New Em@ncipatory Landscapes? Young People With Intellectual Disabilities, Internet Use, and Identification Processes




Intellectual disability, Internet use, participation, identification processes, social networking sites (SNS)


Although research on young people’s identification processes on the Internet is a growing field, few studies illustrate conditions for young people with intellectual disabilities (ID). Previous studies have shown that young people with ID are worried about being marginalized, and that many in fact are lonelier than other young people. Internet and social networking sites might be of vital importance as a space for exploring alternative and less stigmatized identities. This article reports findings from individual interviews with 27 young people with ID in Sweden. The transcribed interviews were analyzed using a thematic content analysis. A prominent finding concerned the informants being well aware of both risks and opportunities using Internet and Social Networking Sites. Consequently, the more they interacted with non-disabled peers, the more they experienced negative consequences of Internet use. These circumstances rather lead to downsizing than upsizing Internet use, and less participation on Social Networking Sites. The experiences of the informants are discussed in a conceptual framework of social identity, participation, and emancipation. We recommend that social work practitioners reflect upon the ways that support can be arranged in order to empower young people with ID to participate on the Internet.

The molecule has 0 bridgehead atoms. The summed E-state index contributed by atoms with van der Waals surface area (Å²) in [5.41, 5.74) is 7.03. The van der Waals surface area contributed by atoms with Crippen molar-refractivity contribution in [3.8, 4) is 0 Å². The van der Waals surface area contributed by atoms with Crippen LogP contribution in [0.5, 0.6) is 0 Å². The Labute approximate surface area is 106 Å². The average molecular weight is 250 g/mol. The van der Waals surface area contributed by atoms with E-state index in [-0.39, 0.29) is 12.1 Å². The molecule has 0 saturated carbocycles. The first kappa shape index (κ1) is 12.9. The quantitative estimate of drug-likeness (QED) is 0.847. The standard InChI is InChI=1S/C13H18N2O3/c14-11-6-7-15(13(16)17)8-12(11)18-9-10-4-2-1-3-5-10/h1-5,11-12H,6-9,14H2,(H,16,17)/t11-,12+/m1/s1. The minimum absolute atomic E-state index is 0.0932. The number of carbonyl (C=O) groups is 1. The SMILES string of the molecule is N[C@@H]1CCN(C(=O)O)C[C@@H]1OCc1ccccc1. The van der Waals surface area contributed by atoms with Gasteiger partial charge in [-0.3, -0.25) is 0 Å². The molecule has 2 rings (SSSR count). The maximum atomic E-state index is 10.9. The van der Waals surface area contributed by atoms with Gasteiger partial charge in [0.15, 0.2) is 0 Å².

Author Biographies

Martin Molin, University West, Sweden

Associate Professor of Social Work

Emma Sorbring, University West


Lotta Löfgren-Mårtenson, Malmö University



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